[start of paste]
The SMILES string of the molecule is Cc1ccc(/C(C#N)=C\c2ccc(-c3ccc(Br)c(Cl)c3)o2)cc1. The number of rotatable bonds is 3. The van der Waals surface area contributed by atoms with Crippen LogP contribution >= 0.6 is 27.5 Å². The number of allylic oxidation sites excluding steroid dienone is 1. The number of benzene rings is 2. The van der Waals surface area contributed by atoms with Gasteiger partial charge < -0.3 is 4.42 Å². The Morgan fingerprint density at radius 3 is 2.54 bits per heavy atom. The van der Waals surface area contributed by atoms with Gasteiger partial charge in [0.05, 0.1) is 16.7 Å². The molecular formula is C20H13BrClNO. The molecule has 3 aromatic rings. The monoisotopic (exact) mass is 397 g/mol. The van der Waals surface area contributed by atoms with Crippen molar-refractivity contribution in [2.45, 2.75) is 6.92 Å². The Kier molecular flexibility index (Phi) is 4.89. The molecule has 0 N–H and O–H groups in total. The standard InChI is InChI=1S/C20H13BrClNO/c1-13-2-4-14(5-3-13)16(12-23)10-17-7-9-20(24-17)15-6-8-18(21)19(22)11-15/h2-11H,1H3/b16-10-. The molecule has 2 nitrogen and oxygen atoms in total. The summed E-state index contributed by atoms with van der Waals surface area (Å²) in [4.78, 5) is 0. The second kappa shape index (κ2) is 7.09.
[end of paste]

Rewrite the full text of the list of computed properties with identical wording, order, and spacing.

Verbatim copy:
The SMILES string of the molecule is Cc1ccc(/C(C#N)=C\c2ccc(-c3ccc(Br)c(Cl)c3)o2)cc1. The number of rotatable bonds is 3. The van der Waals surface area contributed by atoms with Crippen LogP contribution >= 0.6 is 27.5 Å². The number of allylic oxidation sites excluding steroid dienone is 1. The number of benzene rings is 2. The van der Waals surface area contributed by atoms with Gasteiger partial charge < -0.3 is 4.42 Å². The Morgan fingerprint density at radius 3 is 2.54 bits per heavy atom. The van der Waals surface area contributed by atoms with Gasteiger partial charge in [0.05, 0.1) is 16.7 Å². The molecular formula is C20H13BrClNO. The molecule has 3 aromatic rings. The monoisotopic (exact) mass is 397 g/mol. The van der Waals surface area contributed by atoms with Crippen molar-refractivity contribution in [2.45, 2.75) is 6.92 Å². The Kier molecular flexibility index (Phi) is 4.89. The molecule has 0 N–H and O–H groups in total. The standard InChI is InChI=1S/C20H13BrClNO/c1-13-2-4-14(5-3-13)16(12-23)10-17-7-9-20(24-17)15-6-8-18(21)19(22)11-15/h2-11H,1H3/b16-10-. The molecule has 2 nitrogen and oxygen atoms in total. The summed E-state index contributed by atoms with van der Waals surface area (Å²) in [4.78, 5) is 0. The second kappa shape index (κ2) is 7.09.